An important and entertaining film, albeit one which doesn’t quite deliver as it should…
The Big Short aims high. It looks to make a smart, darkly comic film about the financial crash of 2008 which doesn’t patronise its audiences, doesn’t ignore the devastating affects of that disaster and yet which is also funny and entertaining. It’s hard to make financial talk interesting, especially so when it occupies 95% of the scenes of your movie and when it’s high level, complex terminology which has to be imparted to the audience. Given that, the cast and crew deserve a lot of praise for making this understandable, and engaging. The film employs a lot of different methods of explaining what’s going on from straight up telling you, to having Ryan Gosling’s narrator character make light of what’s going on with jokes and an irreverent attitude, a technique that has more than a few shades of DiCaprio’s Jordan Belfort (The Wolf of Wall Street) to it. They even try cutting away to Margot Robbie in a bubble bath to explain key details to you in one of several celebrity cameos that vary between humorous and awkward.
The film’s strength lies in its performances; everyone does well here with the standout role being Steve Carell’s tortured and ethically conflicted Mark Baum who detests the environment he is in and knows the pain that is going to be inflicted upon the public when the housing market collapses and yet can see no way of influencing events other than to make a quick buck betting against the system. The other performer who is truly compelling here is Christian Bale who plays the perceptive individual who sees what no one else is willing to see about the inevitable and approaching doomsday and first decides to short the market. He gives a dedicated and intense performance that ranks with some of his best work, even if his character falls by the wayside for a lot of the film.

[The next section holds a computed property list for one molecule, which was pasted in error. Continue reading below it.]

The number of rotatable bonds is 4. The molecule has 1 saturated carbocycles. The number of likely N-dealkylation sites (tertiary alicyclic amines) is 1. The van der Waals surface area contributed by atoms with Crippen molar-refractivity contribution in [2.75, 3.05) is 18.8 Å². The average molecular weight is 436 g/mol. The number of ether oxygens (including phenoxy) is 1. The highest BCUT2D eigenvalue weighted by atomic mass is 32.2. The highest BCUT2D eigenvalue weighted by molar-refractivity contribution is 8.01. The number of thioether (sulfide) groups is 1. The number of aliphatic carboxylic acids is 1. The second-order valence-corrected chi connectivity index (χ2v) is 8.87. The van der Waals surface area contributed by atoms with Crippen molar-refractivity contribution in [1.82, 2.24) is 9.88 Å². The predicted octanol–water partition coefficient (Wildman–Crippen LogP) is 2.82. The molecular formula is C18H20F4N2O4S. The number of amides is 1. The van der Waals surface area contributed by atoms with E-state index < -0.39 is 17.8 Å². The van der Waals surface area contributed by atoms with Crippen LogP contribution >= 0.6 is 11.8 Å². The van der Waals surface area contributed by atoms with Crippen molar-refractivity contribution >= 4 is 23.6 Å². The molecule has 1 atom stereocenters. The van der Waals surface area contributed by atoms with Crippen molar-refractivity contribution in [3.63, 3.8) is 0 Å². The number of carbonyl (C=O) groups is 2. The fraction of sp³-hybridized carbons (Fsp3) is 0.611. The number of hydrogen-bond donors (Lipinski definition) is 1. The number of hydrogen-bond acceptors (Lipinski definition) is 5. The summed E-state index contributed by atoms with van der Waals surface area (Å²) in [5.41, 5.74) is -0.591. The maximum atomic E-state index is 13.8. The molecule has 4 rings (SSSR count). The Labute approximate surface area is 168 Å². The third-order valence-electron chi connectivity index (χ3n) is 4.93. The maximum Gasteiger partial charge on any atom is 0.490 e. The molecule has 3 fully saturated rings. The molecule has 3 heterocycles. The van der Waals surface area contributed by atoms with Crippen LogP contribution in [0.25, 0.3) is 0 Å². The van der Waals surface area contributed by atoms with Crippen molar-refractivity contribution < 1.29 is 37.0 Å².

The film is intelligent, funny and has a moral conscience, in many ways its the film we have been looking for regarding the housing disaster. Unfortunately though it feels rather like a diamond in the rough because as good as its intentions are it too often comes across as smug, a little patronising at times and its focus is undefined. Is it a dark comedy, a think piece or a condemnation of the system and everyone in it? It wants to be all three, and that is the movie I wanted to see, but despite coming very close the tone is often a little off, the script muddled and it consequently doesn’t have the staying power and dramatic impact that it should do. See it for its performances but this feels like a precursor to a great film as we still struggle to figure out how to talk about 2008.
The Big Short opens in UK cinemas today (22nd January), are you going to be checking it out? Let us know your thoughts in the comment box below!